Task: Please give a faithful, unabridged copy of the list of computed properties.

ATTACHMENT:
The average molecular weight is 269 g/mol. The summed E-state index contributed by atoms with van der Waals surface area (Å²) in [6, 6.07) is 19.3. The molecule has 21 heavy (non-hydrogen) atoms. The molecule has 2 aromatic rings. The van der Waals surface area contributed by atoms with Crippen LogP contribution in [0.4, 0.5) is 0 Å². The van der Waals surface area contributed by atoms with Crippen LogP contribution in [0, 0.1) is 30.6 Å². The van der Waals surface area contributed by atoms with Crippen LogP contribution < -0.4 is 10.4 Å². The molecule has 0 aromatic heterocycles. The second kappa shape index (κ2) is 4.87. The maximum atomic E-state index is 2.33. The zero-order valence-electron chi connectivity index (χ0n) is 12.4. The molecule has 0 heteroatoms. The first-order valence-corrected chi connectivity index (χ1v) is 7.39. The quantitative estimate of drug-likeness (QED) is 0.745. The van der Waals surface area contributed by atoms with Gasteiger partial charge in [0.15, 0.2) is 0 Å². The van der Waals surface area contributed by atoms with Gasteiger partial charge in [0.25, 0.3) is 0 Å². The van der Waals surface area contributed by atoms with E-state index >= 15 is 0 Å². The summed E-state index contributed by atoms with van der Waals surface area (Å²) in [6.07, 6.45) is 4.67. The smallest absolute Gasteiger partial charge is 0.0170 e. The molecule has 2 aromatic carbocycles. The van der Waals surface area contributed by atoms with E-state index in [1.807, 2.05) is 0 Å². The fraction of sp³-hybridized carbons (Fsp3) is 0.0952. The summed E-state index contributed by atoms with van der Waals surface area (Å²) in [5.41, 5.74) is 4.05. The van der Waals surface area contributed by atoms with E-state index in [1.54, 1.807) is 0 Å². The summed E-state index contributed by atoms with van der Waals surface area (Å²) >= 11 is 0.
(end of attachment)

The average molecular weight is 269 g/mol. The summed E-state index contributed by atoms with van der Waals surface area (Å²) in [6, 6.07) is 19.3. The molecule has 21 heavy (non-hydrogen) atoms. The molecule has 2 aromatic rings. The van der Waals surface area contributed by atoms with Crippen LogP contribution in [0.4, 0.5) is 0 Å². The van der Waals surface area contributed by atoms with Crippen LogP contribution in [0, 0.1) is 30.6 Å². The van der Waals surface area contributed by atoms with Crippen LogP contribution < -0.4 is 10.4 Å². The molecule has 0 aromatic heterocycles. The second kappa shape index (κ2) is 4.87. The maximum atomic E-state index is 2.33. The zero-order valence-electron chi connectivity index (χ0n) is 12.4. The molecule has 0 heteroatoms. The first-order valence-corrected chi connectivity index (χ1v) is 7.39. The quantitative estimate of drug-likeness (QED) is 0.745. The van der Waals surface area contributed by atoms with Gasteiger partial charge in [0.15, 0.2) is 0 Å². The van der Waals surface area contributed by atoms with Gasteiger partial charge in [0.25, 0.3) is 0 Å². The van der Waals surface area contributed by atoms with E-state index >= 15 is 0 Å². The summed E-state index contributed by atoms with van der Waals surface area (Å²) in [6.07, 6.45) is 4.67. The smallest absolute Gasteiger partial charge is 0.0170 e. The molecule has 2 aromatic carbocycles. The van der Waals surface area contributed by atoms with E-state index in [1.807, 2.05) is 0 Å². The fraction of sp³-hybridized carbons (Fsp3) is 0.0952. The summed E-state index contributed by atoms with van der Waals surface area (Å²) in [5.41, 5.74) is 4.05. The van der Waals surface area contributed by atoms with E-state index in [1.54, 1.807) is 0 Å². The summed E-state index contributed by atoms with van der Waals surface area (Å²) >= 11 is 0.